I love big books and I cannot lie…

Here is an article about some of my favorite books!  I wrote this for the March 2017 issue of OUR TOWN -Blue edition .(https://issuu.com/ourtownmag/docs/otm_mar2017_blue_web?reader3=1)

Top 5 novels to escape into on a chilly winter afternoon

By Heidi Campbell

Book enthusiasts love to curl up on the couch, layered in fuzzy blankets, and disappear into the lives of intriguing characters and fictional plots. Although the spindly fingers of social media threaten to ravage pleasure reading, there are still hoards of people who will never give up on the world of fiction and reading for pleasure. Book clubs still thrive in our communities and authors continue to sell millions of books.  As a true book nerd, book club member, and 23-year, veteran High School English teacher, I find inner peace and relaxation in the pages of a good book. A good book has great power, for a reader comes away from the pages a changed person. My grandmother used to say, “Oatmeal is good for you! It sticks to your ribs.” A good book, then, is like oatmeal.  Here is a list of my top five contemporary novels to enjoy as the winter months persist. Every one of these books will stick with me forever.

  1. A Fine Balance, by Rohinton Mistry, is, hands down, my all-time favorite novel, and one that I’ve gifted and had two different book clubs read. Set in India in 1975, it is 603 pages of literary genius. The character development and realism found on these pages has been compared by most critics to that of Charles Dickens. The story of Om, Ishwar, Maneck and Dina is one that defines the caste system and its harsh permanence, while shining a fleeting light on a developing friendship, one which rises above the societal standard. The writing is real- and it is not for those seeking a happy ending. This is one that makes a reader truly grateful for freedom, safety,  and the pursuit of dreams; and heartbroken for injustice, hatred, and poverty the likes of which most Americans will never understand.
  2. The State of Wonder, by Ann Patchett, is the perfect title for this imagery-filled, brilliant novel in which readers are wholly struck by wonder until the last page. Scenes from this novel are unforgettable- including a terrifying battle with an anaconda and a fertility ritual involving the Lakashi women and a “special” tree. Set deep in the forests of the Amazon, the story blends the demands of the pharmaceutical world with the passion for science and discovery. With suspenseful twists and turns, deadly insects and snakes, and a culture of cannibalism and mystique, the story is at once shocking, thought-provoking, and heart breaking.
  3. The Art of Hearing Heartbeats by Jan-Philip Sendker is a story that manages to make even the most skeptical reader believe in a bit of kismet. The storytelling in this novel, as well in its sequel, A Well Tempered Heart, are reminiscent of Hans Christian Anderson classics that have captured readers for centuries. The story begins with the disappearance of a top-notch New York lawyer. When his daughter, Julia, uncovers a hidden letter from his past, she sets out on a journey to find him in Southeast Asia. U Ba, an endearing elderly Burmese man, weaves a backstory of loss, love, survival, human connection, and passion that astounds both Julia and the reader.  This is a mesmerizing story that can be read over and over.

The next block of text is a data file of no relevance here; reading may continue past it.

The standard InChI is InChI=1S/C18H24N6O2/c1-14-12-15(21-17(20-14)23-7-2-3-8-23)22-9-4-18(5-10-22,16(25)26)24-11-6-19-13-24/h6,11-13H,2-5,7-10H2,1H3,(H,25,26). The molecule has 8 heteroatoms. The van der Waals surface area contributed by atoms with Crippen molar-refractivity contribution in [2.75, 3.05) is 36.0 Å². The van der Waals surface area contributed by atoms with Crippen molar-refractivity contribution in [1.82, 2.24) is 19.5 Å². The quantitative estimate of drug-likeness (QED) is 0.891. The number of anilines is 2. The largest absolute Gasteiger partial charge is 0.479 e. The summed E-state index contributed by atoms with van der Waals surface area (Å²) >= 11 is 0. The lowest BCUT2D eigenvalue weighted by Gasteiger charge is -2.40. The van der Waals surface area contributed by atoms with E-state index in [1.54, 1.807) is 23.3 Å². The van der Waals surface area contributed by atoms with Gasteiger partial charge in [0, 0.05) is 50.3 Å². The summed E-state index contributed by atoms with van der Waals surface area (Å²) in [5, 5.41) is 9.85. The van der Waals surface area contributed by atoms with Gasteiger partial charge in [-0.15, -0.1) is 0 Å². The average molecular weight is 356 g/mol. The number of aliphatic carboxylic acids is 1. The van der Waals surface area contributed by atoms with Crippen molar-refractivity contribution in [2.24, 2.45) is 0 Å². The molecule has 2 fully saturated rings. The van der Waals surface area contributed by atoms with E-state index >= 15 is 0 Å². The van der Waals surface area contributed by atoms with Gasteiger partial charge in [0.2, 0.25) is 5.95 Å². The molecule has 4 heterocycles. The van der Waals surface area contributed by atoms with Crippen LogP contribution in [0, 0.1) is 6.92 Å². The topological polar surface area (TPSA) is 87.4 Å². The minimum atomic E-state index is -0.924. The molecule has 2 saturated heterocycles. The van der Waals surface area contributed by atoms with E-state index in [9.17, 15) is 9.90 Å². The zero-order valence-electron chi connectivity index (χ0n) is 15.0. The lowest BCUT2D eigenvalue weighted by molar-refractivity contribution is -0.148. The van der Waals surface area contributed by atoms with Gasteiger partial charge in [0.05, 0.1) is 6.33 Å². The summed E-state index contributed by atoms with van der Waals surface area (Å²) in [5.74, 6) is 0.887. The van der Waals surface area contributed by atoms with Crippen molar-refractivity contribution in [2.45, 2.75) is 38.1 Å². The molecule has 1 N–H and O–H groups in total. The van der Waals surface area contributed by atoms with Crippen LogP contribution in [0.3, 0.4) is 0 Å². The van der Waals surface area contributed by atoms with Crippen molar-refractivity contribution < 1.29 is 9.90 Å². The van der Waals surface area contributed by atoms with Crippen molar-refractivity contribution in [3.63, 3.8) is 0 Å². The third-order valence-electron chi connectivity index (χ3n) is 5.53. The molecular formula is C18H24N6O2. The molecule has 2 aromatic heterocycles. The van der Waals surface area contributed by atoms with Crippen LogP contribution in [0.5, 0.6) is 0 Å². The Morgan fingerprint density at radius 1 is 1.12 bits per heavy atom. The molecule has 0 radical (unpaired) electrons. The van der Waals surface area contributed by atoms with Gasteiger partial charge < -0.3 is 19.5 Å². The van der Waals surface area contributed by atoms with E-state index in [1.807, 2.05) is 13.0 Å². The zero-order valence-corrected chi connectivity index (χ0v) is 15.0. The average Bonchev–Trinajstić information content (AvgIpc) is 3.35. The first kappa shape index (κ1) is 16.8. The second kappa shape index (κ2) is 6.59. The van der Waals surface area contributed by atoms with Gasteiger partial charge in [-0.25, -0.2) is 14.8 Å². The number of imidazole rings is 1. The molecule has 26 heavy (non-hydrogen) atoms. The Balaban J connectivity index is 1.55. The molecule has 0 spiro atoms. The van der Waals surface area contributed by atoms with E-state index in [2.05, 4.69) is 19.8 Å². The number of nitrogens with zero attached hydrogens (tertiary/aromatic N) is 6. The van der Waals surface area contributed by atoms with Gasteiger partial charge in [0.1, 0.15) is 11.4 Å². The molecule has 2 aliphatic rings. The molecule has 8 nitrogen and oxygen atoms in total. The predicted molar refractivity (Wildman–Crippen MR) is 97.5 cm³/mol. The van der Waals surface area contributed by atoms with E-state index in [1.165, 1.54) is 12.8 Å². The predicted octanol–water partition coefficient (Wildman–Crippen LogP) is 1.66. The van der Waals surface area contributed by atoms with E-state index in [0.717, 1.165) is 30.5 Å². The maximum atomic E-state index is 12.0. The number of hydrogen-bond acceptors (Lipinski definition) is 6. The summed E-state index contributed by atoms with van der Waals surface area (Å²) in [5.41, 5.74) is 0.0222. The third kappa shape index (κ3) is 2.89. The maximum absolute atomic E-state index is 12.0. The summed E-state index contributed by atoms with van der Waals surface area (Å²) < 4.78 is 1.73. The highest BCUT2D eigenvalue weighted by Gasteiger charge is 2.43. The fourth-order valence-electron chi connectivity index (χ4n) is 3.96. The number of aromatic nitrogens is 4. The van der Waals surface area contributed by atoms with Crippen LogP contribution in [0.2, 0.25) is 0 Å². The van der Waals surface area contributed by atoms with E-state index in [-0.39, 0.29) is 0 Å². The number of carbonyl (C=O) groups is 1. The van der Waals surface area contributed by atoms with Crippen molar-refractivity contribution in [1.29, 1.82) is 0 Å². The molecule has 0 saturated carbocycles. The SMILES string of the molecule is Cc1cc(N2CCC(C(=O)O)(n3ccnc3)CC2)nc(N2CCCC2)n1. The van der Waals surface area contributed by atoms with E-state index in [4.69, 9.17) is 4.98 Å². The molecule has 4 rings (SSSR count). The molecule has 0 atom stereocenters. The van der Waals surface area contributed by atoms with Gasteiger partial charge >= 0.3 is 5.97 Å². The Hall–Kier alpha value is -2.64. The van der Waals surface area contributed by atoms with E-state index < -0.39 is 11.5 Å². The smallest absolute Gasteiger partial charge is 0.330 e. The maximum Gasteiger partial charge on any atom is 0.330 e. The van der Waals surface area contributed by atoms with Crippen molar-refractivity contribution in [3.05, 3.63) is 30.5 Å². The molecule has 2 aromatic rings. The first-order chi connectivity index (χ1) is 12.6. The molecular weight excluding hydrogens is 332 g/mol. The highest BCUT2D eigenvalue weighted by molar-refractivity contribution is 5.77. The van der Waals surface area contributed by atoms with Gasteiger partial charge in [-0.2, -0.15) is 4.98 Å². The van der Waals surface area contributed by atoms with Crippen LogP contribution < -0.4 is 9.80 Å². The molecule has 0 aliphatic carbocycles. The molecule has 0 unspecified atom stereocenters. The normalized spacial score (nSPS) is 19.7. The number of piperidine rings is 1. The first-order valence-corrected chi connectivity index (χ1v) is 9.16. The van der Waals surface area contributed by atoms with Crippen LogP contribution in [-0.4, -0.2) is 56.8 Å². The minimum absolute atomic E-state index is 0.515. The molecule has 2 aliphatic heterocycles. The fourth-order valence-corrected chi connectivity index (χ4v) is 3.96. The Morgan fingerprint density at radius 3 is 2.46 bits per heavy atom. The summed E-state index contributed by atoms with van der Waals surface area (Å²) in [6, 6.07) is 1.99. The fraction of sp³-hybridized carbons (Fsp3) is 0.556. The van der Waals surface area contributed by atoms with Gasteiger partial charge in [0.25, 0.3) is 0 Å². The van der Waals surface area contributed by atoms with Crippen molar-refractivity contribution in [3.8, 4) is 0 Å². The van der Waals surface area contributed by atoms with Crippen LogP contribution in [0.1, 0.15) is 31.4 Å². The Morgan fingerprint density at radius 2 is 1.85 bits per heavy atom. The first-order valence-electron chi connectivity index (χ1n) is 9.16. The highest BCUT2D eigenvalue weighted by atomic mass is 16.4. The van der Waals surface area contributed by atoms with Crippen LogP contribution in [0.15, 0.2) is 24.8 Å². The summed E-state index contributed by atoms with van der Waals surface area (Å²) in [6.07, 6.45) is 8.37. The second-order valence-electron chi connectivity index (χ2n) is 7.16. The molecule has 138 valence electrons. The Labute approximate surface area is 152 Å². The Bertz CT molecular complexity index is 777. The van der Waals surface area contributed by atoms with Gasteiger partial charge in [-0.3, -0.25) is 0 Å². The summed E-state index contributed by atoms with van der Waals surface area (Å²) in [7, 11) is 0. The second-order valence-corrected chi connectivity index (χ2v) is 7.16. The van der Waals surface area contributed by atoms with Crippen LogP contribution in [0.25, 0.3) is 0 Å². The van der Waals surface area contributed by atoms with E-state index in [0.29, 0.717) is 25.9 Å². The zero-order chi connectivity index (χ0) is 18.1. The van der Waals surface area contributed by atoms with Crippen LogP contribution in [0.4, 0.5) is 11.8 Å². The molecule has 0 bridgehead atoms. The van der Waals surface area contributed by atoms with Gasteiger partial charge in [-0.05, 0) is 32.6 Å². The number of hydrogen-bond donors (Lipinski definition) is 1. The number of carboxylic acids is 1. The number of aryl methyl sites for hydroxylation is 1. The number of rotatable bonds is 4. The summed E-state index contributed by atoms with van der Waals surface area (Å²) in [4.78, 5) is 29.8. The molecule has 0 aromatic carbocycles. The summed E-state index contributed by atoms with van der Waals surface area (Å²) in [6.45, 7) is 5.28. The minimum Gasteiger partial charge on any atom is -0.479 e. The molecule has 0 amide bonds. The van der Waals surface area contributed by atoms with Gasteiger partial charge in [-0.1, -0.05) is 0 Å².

4. The Lonely Polygamist, by Brady Udall, is an engaging novel which I mistakenly read as a memoir and only realized near the end that it was fiction. Readers should be warned that this is a wild, often unsavory ride. Udall’s style refuses to sugar coat anything, which is also clear from another of his novels: The Miracle Life of Edgar Mint. The main character, Golden, is a tormented, worn-out polygamist who must juggle four wives, twenty-eight children, a girlfriend, religion, and his career. With a mix of both humor and heartbreak, Udall reveals human weakness and triumph in just over 600 remarkable pages.
  5. The Orphan Master’s Son, by Adam Johnson, was the 2013 Pulitzer Prize winner for Fiction, and there is no doubt that it was deserving of such an honor. The book is set in North Korea, a land that most Americans know very little about. The story, rich in realism and imagery, takes the reader on a journey with Jun Do, a man who will do unthinkable things to survive. The reader steps into a life governed by unfairness, where humans lack humanity and people live in perpetual fear; certainly not a sought-after existence. The insight into a country of such governance is both terrifying and insightful. This is a very tough, traumatic, yet important read.


Look for additional Top 5 Book Recommendations in future issues of Our Town, including “Top 5 Authors”, “Top 5 Memoirs”, “Top 5 Humor” and more.

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